On this, the third Sunday of Advent or Gaudete Sunday, we sense a definite mood change. The austerity of what can be a sombre, though hope-filled penitential season, is replaced by a shift of emphasis. We see a burst of colour appearing at the Mass today as rose-coloured vestments replace the violet and we are enjoined at the Introit to: Rejoice in the Lord and again I say rejoice or Gaudete in Domino semper, hence Gaudete Sunday. But why this shift in emphasis? We are edging that bit nearer to celebrating the coming of Our Lord at Christmas, that is undeniably true, but also because St John the Baptist is proclaiming the Coming of our Saviour…
Don’t worry; be happy. So we’ve always been advised on the third Sunday of Advent. Crank up the jollies. Rejoice. Cheer up.
What if you don’t feel like it? What if you feel besieged, overworked, overwrought, tired, cramped, and alone?
Sometimes the most useless thing to say to a sad person is “Snap out of it.” Yet this is what the Liturgy of the Word seems to insist on. Zephaniah tells a timid, disheartened people: “Fear not, be not discouraged. … God will rejoice over you with gladness.” Simple as that.
This Sunday you will probably see pink colour instead of the habitual violet, symbol of prayer and penitence. Pink, lighter colour, symbolises joy. Similarly, among the four candles on the Advent wreath you may have a pink one that will be lit. In so doing, we are reminded to keep in mind, and never lose sight of, the joy of meeting our savoir that inspires our prayer and penitence during Advent. Half-way through our journey, we take time to relish this experience of grace. Indeed, it’s important to celebrate the small victories we make along the way as a way of maintaining our zest.
Friends, a couple years ago, there was a poll conducted in Great Britain that revealed that the majority of people there feel that Jesus was not a real, historical figure, but rather more of a mythic character. There are all kinds of spiritual systems that trade in mythic language bearing spiritual truths—but that’s not what Christianity is.
Have You Found Joy?
Friends, on this Gaudete Sunday, we are called to rejoice! Detach yourself from the anxieties of the world and live in the peace and joy of Christ.
Sunday Podcast Archive
The podcasts on this page are from the archives of Bishop Barron who has been doing them for over 20 years. All of the podcasts below relate to this Sunday Readings.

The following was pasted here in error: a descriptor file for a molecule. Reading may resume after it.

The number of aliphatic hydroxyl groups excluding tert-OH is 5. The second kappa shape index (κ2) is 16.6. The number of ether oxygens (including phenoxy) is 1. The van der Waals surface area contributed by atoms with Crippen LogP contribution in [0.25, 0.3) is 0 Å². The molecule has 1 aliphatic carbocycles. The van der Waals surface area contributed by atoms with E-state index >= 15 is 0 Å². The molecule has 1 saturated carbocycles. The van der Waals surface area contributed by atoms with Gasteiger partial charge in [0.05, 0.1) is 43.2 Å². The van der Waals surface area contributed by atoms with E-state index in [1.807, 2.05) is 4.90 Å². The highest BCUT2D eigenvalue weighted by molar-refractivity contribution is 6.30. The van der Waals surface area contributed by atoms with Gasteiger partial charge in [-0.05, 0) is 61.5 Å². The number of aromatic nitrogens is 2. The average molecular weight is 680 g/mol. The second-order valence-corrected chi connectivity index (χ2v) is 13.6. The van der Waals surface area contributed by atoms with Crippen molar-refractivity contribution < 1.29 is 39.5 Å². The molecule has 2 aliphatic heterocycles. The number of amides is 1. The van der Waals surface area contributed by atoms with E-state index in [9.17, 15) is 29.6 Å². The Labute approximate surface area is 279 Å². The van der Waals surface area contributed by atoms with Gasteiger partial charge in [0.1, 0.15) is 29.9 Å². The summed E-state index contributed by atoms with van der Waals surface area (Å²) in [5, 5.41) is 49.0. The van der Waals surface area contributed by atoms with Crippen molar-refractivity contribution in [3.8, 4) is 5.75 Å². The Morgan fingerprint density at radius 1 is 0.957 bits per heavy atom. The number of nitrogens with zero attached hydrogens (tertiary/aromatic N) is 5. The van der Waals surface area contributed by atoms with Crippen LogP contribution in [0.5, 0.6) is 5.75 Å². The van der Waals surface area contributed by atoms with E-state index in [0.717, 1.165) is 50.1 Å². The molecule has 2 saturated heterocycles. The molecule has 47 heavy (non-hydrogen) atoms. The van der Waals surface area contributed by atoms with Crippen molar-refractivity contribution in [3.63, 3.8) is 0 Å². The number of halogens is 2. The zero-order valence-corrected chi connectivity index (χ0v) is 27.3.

Like most of the prophets, Zephaniah trades in a fair amount of doom and gloom—but he also dreams of the great day of victory and vindication. The Apostle Paul—the former rabbi Shaul, who had studied the prophets and their works under the great teacher Gamaliel—came to see that in the Paschal Mystery, in the dying and rising of Jesus, the totality of Zephaniah’s message was realized. The destruction that Zephaniah and the others foresaw came massively true in the destruction of Christ’s body on the cross. However, having gone all the way down, God in Christ brought the human race all the way up. Therefore, rejoice!
Our Gospel for this third Sunday of Advent is of extraordinary importance, for it speaks to us of the transformation, the transfiguration of the self, which is unique to Christianity. To be baptized in the Holy Spirit is to be immersed in the ocean of the divine love. When we are dipped into this reality, we become capable of something that neither Aristotle nor Plato nor the Founding Fathers nor the prophets themselves dreamed possible: we can love with the very love of God.
Our Gospel for today centers around a question that is bracing in its directness and simplicity. A group of people come to the Baptist and ask “what should we do?” The spiritual life is about a set of behaviors and practices, focused, as John the Baptist specifies, around the work of justice.
The third Sunday of Advent is traditionally called Gaudete Sunday, Rejoice! Sunday. God is a community of joy and the purpose of creation and redemption is to share that joy. Everything in Christian life–from law and ritual to doctrine and moral praxis–is meant to lead us into deeper joy.
Fr. Frank Pavone, National Director of Priests for Life, shares thoughts on preaching pro-life on the 3rd Sunday of Advent, Cycle C. The theme of joy is the center on this Sunday’s readings and what this joy means.
As Christmas draws closer, the Church’s liturgy today emphasizes the theme of joy, which is not simply a happiness based on good circumstances, but a profound exultation of spirit based on the salvation that comes from God himself. Every human spirit longs for joy, but often does not know how to find it. Instead, we are all too aware of the things that rob us of joy and peace, and the evils, both in our own lives and in the world, from which we need to be saved.
Advent is about the expectation of complete salvation. It is not a time that we pretend that Christ has not come and try to imagine welcoming him for the first time; rather, it is a time when, acknowledging that Christ has already come, we await the full unfolding of the effects of the salvation he brings. That’s what the first and second readings today refer to. “He has turned away your enemies…you have no further misfortune to fear…Have no anxiety at all…” People may find these assurances unrealistic, but they are not. For one thing, the coming of Christ has destroyed the power of sin and death at its roots. No matter what misfortunes may still happen, or what causes of anxiety may still torment us, the fact is that we always have access to God. That is why we dismiss anxiety from our minds. He has baptized us in the Holy Spirit, as John the Baptizer promised (today’s Gospel). That Holy Spirit gives us total access to God, to an understanding of his word, and to the grace of salvation. Hence, no matter what is happening in our lives, we can say “Merry Christmas.”